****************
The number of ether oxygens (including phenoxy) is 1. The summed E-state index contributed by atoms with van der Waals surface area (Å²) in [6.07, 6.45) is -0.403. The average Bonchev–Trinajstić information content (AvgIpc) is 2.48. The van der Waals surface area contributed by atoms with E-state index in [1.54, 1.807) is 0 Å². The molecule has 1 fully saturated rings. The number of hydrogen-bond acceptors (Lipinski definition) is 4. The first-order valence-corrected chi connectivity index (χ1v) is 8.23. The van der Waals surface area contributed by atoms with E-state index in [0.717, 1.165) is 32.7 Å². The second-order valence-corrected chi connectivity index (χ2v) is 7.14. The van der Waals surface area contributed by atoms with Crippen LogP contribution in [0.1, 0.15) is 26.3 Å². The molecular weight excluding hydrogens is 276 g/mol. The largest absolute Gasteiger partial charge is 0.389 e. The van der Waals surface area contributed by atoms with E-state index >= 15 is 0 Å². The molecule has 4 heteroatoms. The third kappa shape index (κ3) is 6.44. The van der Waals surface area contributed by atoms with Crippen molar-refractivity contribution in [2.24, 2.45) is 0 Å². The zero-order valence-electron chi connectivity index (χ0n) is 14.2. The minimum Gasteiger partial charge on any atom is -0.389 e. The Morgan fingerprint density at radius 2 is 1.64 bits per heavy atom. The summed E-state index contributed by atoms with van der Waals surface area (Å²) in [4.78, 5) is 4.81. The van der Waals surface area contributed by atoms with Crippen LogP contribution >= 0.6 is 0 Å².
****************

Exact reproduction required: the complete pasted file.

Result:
The number of ether oxygens (including phenoxy) is 1. The summed E-state index contributed by atoms with van der Waals surface area (Å²) in [6.07, 6.45) is -0.403. The average Bonchev–Trinajstić information content (AvgIpc) is 2.48. The van der Waals surface area contributed by atoms with E-state index in [1.54, 1.807) is 0 Å². The molecule has 1 fully saturated rings. The number of hydrogen-bond acceptors (Lipinski definition) is 4. The first-order valence-corrected chi connectivity index (χ1v) is 8.23. The van der Waals surface area contributed by atoms with E-state index in [0.717, 1.165) is 32.7 Å². The second-order valence-corrected chi connectivity index (χ2v) is 7.14. The van der Waals surface area contributed by atoms with Crippen LogP contribution in [0.1, 0.15) is 26.3 Å². The molecular weight excluding hydrogens is 276 g/mol. The largest absolute Gasteiger partial charge is 0.389 e. The van der Waals surface area contributed by atoms with E-state index >= 15 is 0 Å². The molecule has 4 heteroatoms. The third kappa shape index (κ3) is 6.44. The van der Waals surface area contributed by atoms with Crippen molar-refractivity contribution in [2.24, 2.45) is 0 Å². The zero-order valence-electron chi connectivity index (χ0n) is 14.2. The minimum Gasteiger partial charge on any atom is -0.389 e. The Morgan fingerprint density at radius 2 is 1.64 bits per heavy atom. The summed E-state index contributed by atoms with van der Waals surface area (Å²) in [4.78, 5) is 4.81. The van der Waals surface area contributed by atoms with Crippen LogP contribution >= 0.6 is 0 Å².